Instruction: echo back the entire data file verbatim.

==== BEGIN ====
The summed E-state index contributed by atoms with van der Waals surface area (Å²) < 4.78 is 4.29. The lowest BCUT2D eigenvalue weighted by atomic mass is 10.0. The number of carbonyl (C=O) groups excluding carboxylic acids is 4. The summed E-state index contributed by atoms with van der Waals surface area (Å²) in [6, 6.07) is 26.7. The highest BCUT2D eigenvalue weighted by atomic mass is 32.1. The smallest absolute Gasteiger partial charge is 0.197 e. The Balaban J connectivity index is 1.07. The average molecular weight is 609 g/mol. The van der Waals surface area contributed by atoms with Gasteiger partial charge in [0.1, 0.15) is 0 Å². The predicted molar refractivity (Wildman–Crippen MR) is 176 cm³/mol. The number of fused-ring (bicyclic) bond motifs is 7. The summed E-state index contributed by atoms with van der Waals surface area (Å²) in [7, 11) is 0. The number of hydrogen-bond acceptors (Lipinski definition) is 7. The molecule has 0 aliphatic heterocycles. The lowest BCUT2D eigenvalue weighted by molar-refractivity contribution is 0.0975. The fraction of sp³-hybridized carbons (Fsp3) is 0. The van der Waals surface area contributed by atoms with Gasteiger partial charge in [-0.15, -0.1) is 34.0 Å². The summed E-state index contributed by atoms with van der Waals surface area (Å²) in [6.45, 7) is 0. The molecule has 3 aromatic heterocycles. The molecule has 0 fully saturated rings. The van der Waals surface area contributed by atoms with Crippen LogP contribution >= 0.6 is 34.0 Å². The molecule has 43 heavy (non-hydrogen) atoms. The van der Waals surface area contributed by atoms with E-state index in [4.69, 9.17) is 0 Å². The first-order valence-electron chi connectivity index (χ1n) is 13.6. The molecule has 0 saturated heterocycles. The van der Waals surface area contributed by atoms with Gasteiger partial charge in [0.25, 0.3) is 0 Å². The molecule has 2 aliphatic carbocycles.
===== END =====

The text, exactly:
The summed E-state index contributed by atoms with van der Waals surface area (Å²) < 4.78 is 4.29. The lowest BCUT2D eigenvalue weighted by atomic mass is 10.0. The number of carbonyl (C=O) groups excluding carboxylic acids is 4. The summed E-state index contributed by atoms with van der Waals surface area (Å²) in [6, 6.07) is 26.7. The highest BCUT2D eigenvalue weighted by atomic mass is 32.1. The smallest absolute Gasteiger partial charge is 0.197 e. The Balaban J connectivity index is 1.07. The average molecular weight is 609 g/mol. The van der Waals surface area contributed by atoms with Gasteiger partial charge in [0.1, 0.15) is 0 Å². The predicted molar refractivity (Wildman–Crippen MR) is 176 cm³/mol. The number of fused-ring (bicyclic) bond motifs is 7. The summed E-state index contributed by atoms with van der Waals surface area (Å²) in [7, 11) is 0. The number of hydrogen-bond acceptors (Lipinski definition) is 7. The molecule has 0 aliphatic heterocycles. The lowest BCUT2D eigenvalue weighted by molar-refractivity contribution is 0.0975. The fraction of sp³-hybridized carbons (Fsp3) is 0. The van der Waals surface area contributed by atoms with Gasteiger partial charge in [-0.15, -0.1) is 34.0 Å². The summed E-state index contributed by atoms with van der Waals surface area (Å²) in [6.45, 7) is 0. The molecule has 3 aromatic heterocycles. The molecule has 0 fully saturated rings. The van der Waals surface area contributed by atoms with Crippen LogP contribution >= 0.6 is 34.0 Å². The molecule has 43 heavy (non-hydrogen) atoms. The van der Waals surface area contributed by atoms with E-state index in [4.69, 9.17) is 0 Å². The first-order valence-electron chi connectivity index (χ1n) is 13.6. The molecule has 0 saturated heterocycles. The van der Waals surface area contributed by atoms with Gasteiger partial charge in [0.25, 0.3) is 0 Å². The molecule has 2 aliphatic carbocycles.